Proposed Digitalisation of Lasting Powers of Attorney (“LPAs”)

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Proposed Digitalisation of Lasting Powers of Attorney (“LPAs”)

Other than a Will, arguably a power of attorney is one of the most important legal documents that a person will ever make. That is not to say that a Will is not equally important, but people tend to plan for their death (when they can bring themselves to think about it) but not for losing their mental capacity. Whilst dementia and Alzheimer’s are on the rise in our ageing population, mental capacity can be lost at any age and at any time through illness or injury. Preparing LPAs allows you to plan for that unknown event and are therefore very important.

What are LPAs?

LPAs are legal documents which confirm who will help you to make decisions or make decisions on your behalf if you were to lose mental capacity. These are your attorneys and you choose who you want to appoint. A person has to make their own LPAs and they can be prepared by any person who is over the age of 18 and has the ability to make their own decisions. There are two types available:

  1. property and financial affairs which covers but is not limited to decisions regarding your bank accounts, bills, property etc; and
  2. health and welfare which covers decisions regarding your medical treatment and care.

The documents have to be registered with the Office of Public Guardian (“OPG”) to be effective.

Proposed changes

Changes are coming to the way LPAs are prepared and registered. Currently the whole process is paper based. There is the option to undertake the process online but ultimately all forms still need to be printed off and signed with the original wet signatures being sent to the OPG for registration. The OPG is therefore drowning in paper and, what should take 8 weeks, is presently taking in the region of 20 weeks.

Consequently, Conservative MP Stephen Metcalfe brought a Private Members Bill to government with the aim of modernising the system by allowing LPAs to be made digitally and/or on paper with an electronic record that could be used as evidence of the LPAs registration. We are currently awaiting the outcome of the Bill, but note that it has been backed by government.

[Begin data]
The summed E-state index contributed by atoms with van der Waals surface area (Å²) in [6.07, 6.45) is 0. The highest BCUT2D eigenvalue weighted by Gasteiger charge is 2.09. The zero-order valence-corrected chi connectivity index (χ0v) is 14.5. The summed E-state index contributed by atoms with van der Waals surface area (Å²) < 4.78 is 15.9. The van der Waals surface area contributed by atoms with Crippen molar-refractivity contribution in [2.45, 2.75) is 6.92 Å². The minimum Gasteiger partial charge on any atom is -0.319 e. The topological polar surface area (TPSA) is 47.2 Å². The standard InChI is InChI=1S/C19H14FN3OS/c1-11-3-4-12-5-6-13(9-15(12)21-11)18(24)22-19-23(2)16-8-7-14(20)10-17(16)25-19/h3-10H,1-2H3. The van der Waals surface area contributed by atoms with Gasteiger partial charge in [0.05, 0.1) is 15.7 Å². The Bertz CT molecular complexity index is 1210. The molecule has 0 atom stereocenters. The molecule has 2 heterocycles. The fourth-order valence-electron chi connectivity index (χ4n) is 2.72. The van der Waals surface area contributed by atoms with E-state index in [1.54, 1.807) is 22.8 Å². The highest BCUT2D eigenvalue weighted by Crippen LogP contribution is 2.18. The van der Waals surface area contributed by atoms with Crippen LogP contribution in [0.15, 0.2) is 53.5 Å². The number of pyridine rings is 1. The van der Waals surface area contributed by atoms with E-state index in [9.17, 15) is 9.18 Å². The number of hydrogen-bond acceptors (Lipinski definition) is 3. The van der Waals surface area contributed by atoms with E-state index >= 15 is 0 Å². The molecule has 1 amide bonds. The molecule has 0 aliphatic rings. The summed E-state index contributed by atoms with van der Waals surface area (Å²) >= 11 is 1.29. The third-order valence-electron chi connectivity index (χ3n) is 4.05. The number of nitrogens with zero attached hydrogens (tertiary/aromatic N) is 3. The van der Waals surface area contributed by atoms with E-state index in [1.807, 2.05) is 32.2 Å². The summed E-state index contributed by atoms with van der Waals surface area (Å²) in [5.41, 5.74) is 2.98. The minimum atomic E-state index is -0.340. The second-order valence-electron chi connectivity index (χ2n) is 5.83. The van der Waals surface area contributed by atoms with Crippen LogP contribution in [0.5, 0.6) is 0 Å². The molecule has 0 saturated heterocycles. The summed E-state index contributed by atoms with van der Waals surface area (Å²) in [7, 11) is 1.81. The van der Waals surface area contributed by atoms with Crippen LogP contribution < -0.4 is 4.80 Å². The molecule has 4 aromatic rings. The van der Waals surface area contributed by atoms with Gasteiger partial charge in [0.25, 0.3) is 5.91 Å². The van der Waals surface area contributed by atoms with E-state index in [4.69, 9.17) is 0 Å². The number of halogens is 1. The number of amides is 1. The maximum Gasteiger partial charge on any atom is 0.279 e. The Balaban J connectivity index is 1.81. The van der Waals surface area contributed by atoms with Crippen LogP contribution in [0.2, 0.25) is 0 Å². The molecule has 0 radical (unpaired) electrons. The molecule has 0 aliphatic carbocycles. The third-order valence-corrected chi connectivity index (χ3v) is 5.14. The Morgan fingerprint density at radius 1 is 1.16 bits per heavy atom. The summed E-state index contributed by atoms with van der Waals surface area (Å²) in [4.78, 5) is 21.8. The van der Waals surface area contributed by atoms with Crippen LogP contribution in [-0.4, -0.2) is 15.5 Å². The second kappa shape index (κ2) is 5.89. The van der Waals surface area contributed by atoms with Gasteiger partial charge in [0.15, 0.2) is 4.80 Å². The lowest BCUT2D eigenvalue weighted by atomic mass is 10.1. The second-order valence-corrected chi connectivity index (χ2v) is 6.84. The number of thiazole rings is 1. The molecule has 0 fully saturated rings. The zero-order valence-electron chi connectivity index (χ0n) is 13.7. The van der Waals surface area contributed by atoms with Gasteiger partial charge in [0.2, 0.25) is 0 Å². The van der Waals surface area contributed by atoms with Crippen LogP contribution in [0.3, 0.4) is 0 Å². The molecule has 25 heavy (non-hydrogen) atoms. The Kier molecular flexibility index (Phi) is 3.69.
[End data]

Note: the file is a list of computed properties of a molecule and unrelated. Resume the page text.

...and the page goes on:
If the Bill is passed, there are a number of changes that will be implemented to the process of preparing and registering LPAs which aim to make it simpler, quicker and safer. Some of these changes include:

  • offering a new quicker digital process,
  • the LPA being available electronically to third parties such as banks and care homes (thereby making it easier for attorneys to prove their appointment without having to get certified copies),
  • it will allow a wider group of people being able to alert the OPG about concerns they might have,
  • the requirement for only the donor (the person making the LPAs) to be able to register their own LPA(s) and not attorneys,
  • mandatory identification checks for registration to check that people are who they say they are.

However, with all the expected advantages (one being reduced paper waste), what is not clear is how vulnerable people will be protected when making LPAs. Without adequate protections there will inevitably be an increase in litigation over contested LPAs and more vulnerable people being taken advantage of. Voided LPAs will leave those who have already lost mental capacity in even more difficult circumstances. Seeking legal advice and assistance to prepare your LPAs will provide some protection and decrease the chances of the document(s) being successfully challenged. An expert at IBB Law will be able to advise you on what the LPAs are, what they do and ensure that the documents are drafted in a way to meet your requirements and to include wording that does not invalidate the document or make it unworkable. We will also be able to advise you on considerations of who to appoint as your attorney(s) and if you do not have anyone suitable to act, we can also offer this service to you as professional attorneys. Trained in this specialist area, we can prepare the documents being mindful of usual issues which result in LPAs being rejected by the OPG at registration, and take away all of the stress by completing the whole process for you, including registration. If you are interested in finding out more information about this subject, a member of our private client team would be happy to assist you. Please contact our offices to arrange a meeting.

Speak to our Wills, Trusts and Probate specialists.

If you have any questions regarding this article or LPA’s, please contact Radhika Patel, Associate in our Wills, Trusts & Probate team on 01895 201762 or

Or, contact our Wills, Trusts and Probate team on 01494  790 023 or email